Proponents of video slots at racetracks have avoided any mention of gambling. Instead they say we'll have more jobs, more money for tourism and no tax increase. Let's examine the idea of increased jobs: Dog and horse trainers and handlers will eventually lose jobs as people will be going to the "racinos" to play the slots, not watch races. At least this is what happened in other states with racinos. Food services will increase at these gambling locations in order to keep people playing the slots, but that will take business from already established restaurants and taverns nearby. As far as tourism, people who are interested in gambling will continue to go to Las Vegas for the variety and excitement. Most of the players frequenting racinos will be from our neighborhoods and small towns within a 100-mile radius, which is why other businesses will suffer. Expanding gambling will in reality tax us more by our having to pay for the safety and social services that addictive and criminal behavior reap on society and by the need to maintain the historic and natural environment that attract visitors in the first place. Let us be firm in our resolve to stop any expansion of gambling in our beautiful state. If enough of us vote NO this time, as over 90 percent of the voters did in 1994, maybe the proponents of 33 will think twice about presenting us with a variation on the gambling theme in the next election. (Printed in Letters to the Editor, THE INDEPENDENT, Oct 30 )

Bigger jails or bigger hearts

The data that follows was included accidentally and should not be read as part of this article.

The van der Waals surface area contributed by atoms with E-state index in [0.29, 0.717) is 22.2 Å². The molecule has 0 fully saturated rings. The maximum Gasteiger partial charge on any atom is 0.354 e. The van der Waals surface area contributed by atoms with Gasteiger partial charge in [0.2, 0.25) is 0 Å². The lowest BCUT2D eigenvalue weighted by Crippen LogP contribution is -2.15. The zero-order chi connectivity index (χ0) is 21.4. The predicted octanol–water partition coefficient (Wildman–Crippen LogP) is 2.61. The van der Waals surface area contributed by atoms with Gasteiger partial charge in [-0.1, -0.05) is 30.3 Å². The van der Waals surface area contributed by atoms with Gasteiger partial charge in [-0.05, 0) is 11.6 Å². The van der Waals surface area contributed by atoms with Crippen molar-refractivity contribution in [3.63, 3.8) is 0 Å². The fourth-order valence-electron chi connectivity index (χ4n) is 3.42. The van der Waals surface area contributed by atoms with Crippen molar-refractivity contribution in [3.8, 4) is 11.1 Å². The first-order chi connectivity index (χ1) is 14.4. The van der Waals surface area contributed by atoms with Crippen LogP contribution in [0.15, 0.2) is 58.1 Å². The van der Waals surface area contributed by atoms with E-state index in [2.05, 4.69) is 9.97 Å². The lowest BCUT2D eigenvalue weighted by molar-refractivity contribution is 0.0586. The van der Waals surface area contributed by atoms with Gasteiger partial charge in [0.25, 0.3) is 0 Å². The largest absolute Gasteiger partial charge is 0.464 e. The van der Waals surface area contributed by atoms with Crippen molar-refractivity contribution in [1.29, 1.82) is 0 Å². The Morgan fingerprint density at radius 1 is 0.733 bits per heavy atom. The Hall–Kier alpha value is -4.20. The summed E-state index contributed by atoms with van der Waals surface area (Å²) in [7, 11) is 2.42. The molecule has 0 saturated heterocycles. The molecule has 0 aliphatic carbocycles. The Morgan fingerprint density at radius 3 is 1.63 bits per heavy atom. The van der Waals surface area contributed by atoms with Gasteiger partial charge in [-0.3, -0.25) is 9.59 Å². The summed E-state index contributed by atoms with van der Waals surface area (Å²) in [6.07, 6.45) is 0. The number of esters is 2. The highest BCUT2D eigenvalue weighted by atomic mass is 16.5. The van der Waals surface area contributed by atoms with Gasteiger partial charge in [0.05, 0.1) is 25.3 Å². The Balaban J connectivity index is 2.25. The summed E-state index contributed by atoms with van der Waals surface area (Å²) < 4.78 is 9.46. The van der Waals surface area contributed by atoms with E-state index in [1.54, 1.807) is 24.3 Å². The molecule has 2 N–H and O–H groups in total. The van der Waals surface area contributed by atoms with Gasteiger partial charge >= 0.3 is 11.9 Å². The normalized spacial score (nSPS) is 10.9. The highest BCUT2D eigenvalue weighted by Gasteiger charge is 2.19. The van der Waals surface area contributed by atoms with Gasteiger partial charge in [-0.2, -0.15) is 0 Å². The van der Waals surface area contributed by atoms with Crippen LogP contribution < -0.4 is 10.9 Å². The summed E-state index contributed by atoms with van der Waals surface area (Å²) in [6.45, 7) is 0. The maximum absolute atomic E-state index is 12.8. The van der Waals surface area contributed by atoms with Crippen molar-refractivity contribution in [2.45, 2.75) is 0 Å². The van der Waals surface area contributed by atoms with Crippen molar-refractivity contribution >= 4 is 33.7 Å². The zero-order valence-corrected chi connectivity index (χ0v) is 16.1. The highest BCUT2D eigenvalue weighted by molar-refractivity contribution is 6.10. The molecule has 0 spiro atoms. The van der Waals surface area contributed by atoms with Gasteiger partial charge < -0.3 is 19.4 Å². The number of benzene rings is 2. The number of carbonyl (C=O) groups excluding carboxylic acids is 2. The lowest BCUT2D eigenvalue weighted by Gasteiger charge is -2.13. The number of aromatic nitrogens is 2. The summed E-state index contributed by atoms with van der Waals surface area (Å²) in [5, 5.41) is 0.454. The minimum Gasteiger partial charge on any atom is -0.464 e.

Nearly half a million people are now behind bars in the United States for nonviolent drug law violations, which is more than all of Western Europe -- with a larger population -- incarcerates for everything! Our country also has the most religious denominations and has one of the highest rates for church attendance outside of the Muslim world. What is wrong with this picture? In the late 1980s the University of Colorado sponsored a survey seeking public opinion regarding building more prisons as a safety measure. The majority of respondents did not think more prisons would make them feel safer. Many who reported they would feel safer with more prisons were employees or families of the police, sheriff and corrections departments. A conclusion could be that those working in criminal justice fields may have the most reasons to be fearful. Are they afraid of traffic violators or DUI offenders, many of whom fill our jails, or is the fear predominately about nonviolent inmates who, upon release, may become violent? Another conclusion could be one expressed by a local deputy sheriff who, several years ago, made this quip at a County Task Force meeting on Alternatives to Incarceration: "We are the only ones with job security around here!" My El Paso County Criminal Justice education began at those meetings, where I learned: · Various groups were protecting their turf and were adverse to using alternatives if someone else was providing them. · No one in the task force seemed to know if there were any local use of electronic monitoring. · Illegal drug use and mandatory minimum sentences were the main reasons prison expansion was accelerating. This year my experience as a representative on the Justice Advisory Council has reinforced earlier observations. I have also learned there is an overcrowding situation because of increased numbers of women behind bars (many for drug-related offenses), unfortunately indicating more children become social service statistics and likely future juvenile detainees. There is general agreement, at least in one subcommittee, that jail alternatives such as PR bond release and electronic monitoring, along with behavioral and addiction counseling, could be utilized to a much greater degree for nonviolent offenders. Such modalities have proven successful and very cost effective in other jurisdictions. And judges need to be better informed about available sentencing alternatives. Common sense dictates that other solutions be tried if the $40 billion we have been spending annually in the United States to solve the drug problem remains unsuccessful. We need to stop protecting and enhancing a system that has failed over and over again. It is time to bring about change. To do so, we must all become informed about city and county budgets and the percentage of our tax dollars being spent on criminal justice issues compared to quality of life matters that provide the following: Health and wellness assistance for those unable to afford health insurance; free recreational opportunities in public parks and trails for residents and visitors; public transit to help our youth, elderly and disabled get to these important destinations and to help ex-inmates get to their jobs;